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A Human Capital Index for the Italian Provinces



Good health conditions and high quality education are crucial for children development and for their future contribution to the society. Human capital has been recognized as one of the crucial engines of economic growth. Nonetheless, it is often hard to establish a metric that allows to monitor its evolution and contribute to assess the effects of policies. In Italy, the use of such an index at national level may not be enough to have a clear picture of the human capital conditions. Socio-economic characteristics and public services are highly heterogeneous across the Country. There is, therefore, good ground to believe that also the human capital presents substantial differences across the Italian Provinces. To take such a high heterogeneity into consideration, we develop a Human Capital Index for Italy disaggregated at provincial level. The results show very large differences across Italian Provinces in terms of human capital, mostly driven by the variation in the quality of educational. Strikingly, the differences among Italian Provinces span a range that goes from best performers among high income countries to middle and low income countries. Finally, we classify the Italian Provinces in three main clusters according to their HCI and show how the clusters differ in terms of several socio-economic characteristics.

Suggested Citation

  • Alessandra Pasquini & Furio Camillo Rosati, 2020. "A Human Capital Index for the Italian Provinces," CEIS Research Paper 494, Tor Vergata University, CEIS, revised 17 Jun 2020.
  • Handle: RePEc:rtv:ceisrp:494

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    References listed on IDEAS

    1. Kraay,Aart C., 2018. "Methodology for a World Bank Human Capital Index," Policy Research Working Paper Series 8593, The World Bank.
    2. Miles Corak, 2013. "Income Inequality, Equality of Opportunity, and Intergenerational Mobility," Journal of Economic Perspectives, American Economic Association, vol. 27(3), pages 79-102, Summer.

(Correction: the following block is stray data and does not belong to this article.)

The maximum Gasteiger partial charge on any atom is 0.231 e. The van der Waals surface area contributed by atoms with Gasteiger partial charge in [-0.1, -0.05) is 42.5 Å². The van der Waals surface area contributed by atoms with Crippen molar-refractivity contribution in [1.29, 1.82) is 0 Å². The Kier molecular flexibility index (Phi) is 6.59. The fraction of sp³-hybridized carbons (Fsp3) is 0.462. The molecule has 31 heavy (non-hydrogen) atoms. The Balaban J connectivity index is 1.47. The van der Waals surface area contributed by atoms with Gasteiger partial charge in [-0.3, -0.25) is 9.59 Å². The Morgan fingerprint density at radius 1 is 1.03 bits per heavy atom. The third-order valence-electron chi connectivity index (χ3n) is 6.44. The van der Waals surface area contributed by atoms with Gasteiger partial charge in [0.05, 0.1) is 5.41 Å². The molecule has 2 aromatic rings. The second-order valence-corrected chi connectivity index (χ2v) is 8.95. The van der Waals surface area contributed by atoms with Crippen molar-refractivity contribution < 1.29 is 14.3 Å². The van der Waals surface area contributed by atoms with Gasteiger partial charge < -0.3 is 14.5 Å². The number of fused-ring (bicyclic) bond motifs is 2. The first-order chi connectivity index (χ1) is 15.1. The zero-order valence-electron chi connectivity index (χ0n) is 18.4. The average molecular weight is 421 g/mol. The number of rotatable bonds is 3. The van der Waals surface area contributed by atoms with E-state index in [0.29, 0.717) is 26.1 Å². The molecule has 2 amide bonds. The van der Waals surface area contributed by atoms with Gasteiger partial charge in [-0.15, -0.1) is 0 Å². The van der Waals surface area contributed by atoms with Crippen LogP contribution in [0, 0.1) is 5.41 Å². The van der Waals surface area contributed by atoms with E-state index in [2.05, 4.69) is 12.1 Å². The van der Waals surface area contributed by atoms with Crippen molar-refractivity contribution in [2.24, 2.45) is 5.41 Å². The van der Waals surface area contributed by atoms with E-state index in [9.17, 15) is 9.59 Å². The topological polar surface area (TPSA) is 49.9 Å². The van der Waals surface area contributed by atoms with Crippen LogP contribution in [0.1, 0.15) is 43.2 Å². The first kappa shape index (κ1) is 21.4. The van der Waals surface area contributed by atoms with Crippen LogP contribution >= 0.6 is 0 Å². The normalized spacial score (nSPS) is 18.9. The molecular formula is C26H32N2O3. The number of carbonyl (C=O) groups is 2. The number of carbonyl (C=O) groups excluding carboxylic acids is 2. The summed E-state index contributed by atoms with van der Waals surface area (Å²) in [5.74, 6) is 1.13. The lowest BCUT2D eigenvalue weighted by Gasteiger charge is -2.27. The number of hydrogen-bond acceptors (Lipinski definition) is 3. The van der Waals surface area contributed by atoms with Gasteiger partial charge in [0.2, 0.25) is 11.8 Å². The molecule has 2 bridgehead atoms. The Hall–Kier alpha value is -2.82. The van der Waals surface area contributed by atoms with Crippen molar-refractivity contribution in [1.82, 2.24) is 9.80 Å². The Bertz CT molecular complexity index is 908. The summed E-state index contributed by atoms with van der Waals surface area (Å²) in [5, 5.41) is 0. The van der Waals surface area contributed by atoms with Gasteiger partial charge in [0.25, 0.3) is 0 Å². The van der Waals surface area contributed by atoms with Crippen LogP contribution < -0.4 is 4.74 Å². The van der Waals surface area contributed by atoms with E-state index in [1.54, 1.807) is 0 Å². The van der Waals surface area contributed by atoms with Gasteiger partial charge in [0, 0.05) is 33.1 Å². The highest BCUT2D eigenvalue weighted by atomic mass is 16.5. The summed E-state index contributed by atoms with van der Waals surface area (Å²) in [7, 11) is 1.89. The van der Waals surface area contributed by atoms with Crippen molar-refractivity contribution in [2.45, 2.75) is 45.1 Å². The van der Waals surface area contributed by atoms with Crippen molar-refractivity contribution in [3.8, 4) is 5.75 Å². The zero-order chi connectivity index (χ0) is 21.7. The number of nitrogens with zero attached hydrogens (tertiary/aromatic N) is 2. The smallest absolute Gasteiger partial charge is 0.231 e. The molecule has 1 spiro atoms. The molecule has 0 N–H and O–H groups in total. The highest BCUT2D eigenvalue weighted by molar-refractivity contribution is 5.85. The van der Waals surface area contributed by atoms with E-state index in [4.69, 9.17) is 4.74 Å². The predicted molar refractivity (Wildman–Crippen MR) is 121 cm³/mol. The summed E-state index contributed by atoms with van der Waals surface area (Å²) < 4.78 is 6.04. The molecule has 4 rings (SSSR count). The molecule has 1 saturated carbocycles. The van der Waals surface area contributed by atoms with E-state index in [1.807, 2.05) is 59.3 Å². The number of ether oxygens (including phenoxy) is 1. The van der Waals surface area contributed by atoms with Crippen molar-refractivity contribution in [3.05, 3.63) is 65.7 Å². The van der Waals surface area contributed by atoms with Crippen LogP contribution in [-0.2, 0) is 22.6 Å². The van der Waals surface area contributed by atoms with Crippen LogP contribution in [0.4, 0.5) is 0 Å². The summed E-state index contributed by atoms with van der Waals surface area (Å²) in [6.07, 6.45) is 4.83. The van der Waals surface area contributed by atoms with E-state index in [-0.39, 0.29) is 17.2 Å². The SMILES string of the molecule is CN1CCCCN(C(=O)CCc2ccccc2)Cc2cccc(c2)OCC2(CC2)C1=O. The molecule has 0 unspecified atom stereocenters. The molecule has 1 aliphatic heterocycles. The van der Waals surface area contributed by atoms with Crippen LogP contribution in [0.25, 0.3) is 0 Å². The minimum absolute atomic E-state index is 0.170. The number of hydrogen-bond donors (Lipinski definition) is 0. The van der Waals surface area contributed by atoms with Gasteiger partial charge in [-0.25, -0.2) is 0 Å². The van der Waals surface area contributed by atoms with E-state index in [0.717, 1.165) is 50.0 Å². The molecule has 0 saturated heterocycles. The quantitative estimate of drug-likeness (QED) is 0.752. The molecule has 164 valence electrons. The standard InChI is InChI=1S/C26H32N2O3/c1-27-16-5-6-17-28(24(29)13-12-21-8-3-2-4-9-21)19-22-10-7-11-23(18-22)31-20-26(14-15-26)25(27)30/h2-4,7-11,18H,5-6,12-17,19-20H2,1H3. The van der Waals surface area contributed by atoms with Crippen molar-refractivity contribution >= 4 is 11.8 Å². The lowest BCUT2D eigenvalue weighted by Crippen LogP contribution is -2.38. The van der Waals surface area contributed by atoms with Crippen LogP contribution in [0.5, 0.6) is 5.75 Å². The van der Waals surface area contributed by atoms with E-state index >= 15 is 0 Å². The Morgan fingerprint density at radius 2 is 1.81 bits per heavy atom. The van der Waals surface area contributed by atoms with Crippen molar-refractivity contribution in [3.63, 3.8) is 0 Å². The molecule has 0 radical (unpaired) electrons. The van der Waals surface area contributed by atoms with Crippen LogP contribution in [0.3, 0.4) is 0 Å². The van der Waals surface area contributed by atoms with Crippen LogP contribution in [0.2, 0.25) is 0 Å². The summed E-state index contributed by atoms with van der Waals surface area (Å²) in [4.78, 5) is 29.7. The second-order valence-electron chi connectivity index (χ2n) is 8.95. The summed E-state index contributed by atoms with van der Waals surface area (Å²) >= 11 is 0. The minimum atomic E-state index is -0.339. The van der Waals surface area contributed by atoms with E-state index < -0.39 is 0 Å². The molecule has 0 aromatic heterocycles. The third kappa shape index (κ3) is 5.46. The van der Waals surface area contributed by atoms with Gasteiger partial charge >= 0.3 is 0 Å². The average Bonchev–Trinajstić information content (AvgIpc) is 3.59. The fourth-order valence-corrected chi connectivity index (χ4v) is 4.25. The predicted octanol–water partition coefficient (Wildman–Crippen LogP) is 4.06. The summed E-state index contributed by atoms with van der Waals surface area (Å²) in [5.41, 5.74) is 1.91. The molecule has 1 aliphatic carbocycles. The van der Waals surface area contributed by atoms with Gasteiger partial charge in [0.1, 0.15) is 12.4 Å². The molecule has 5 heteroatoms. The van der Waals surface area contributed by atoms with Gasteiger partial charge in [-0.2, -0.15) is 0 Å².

3. Filmer, Deon & Rogers, Halsey & Angrist, Noam & Sabarwal, Shwetlena, 2020. "Learning-adjusted years of schooling (LAYS): Defining a new macro measure of education," Economics of Education Review, Elsevier, vol. 77(C).
    4. Patrinos,Harry Anthony & Angrist,Noam, 2018. "Global Dataset on Education Quality : A Review and Update (2000-2017)," Policy Research Working Paper Series 8592, The World Bank.
    5. Blane, D., 1995. "Social determinants of health--socioeconomic status, social class, and ethnicity," American Journal of Public Health, American Public Health Association, vol. 85(7), pages 903-905.
    6. Giuseppe Folloni & Giorgio Vittadini, 2010. "Human Capital Measurement: A Survey," Journal of Economic Surveys, Wiley Blackwell, vol. 24(2), pages 248-279, April.
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    1. Touhami Abdelkhalek & Dorothée Boccanfuso, 2022. "Human Capital Index (HCI) – from uncertainty to robustness of comparisons," Applied Economics, Taylor & Francis Journals, vol. 54(28), pages 3246-3260, June.
    2. Darlington Agbonifi & Daniele Cufari & Riccardo Magnani & Francesco Pecci & Federico Perali & Pasquale Lucio Scandizzo, 2023. "The Intra and Multi-Regional Impact of a Local PNRR Project using a Multi-Regional SAM Model of Italy," Working Papers 15, SITES.
    3. Barbara Dañska-Borsiak, 2023. "Human capital convergence in European NUTS 2 regions," Equilibrium. Quarterly Journal of Economics and Economic Policy, Institute of Economic Research, vol. 18(2), pages 367-392, June.
    4. Darlington Agbonifi, 2023. "The dynamic approach of modelling regional recovery investment policies using environmentally-extended SAM Matrix," Working Papers 04/2023, University of Verona, Department of Economics.

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    More about this item

    JEL classification:

    • I20 - Health, Education, and Welfare - - Education - - - General
    • I24 - Health, Education, and Welfare - - Education - - - Education and Inequality
    • I28 - Health, Education, and Welfare - - Education - - - Government Policy


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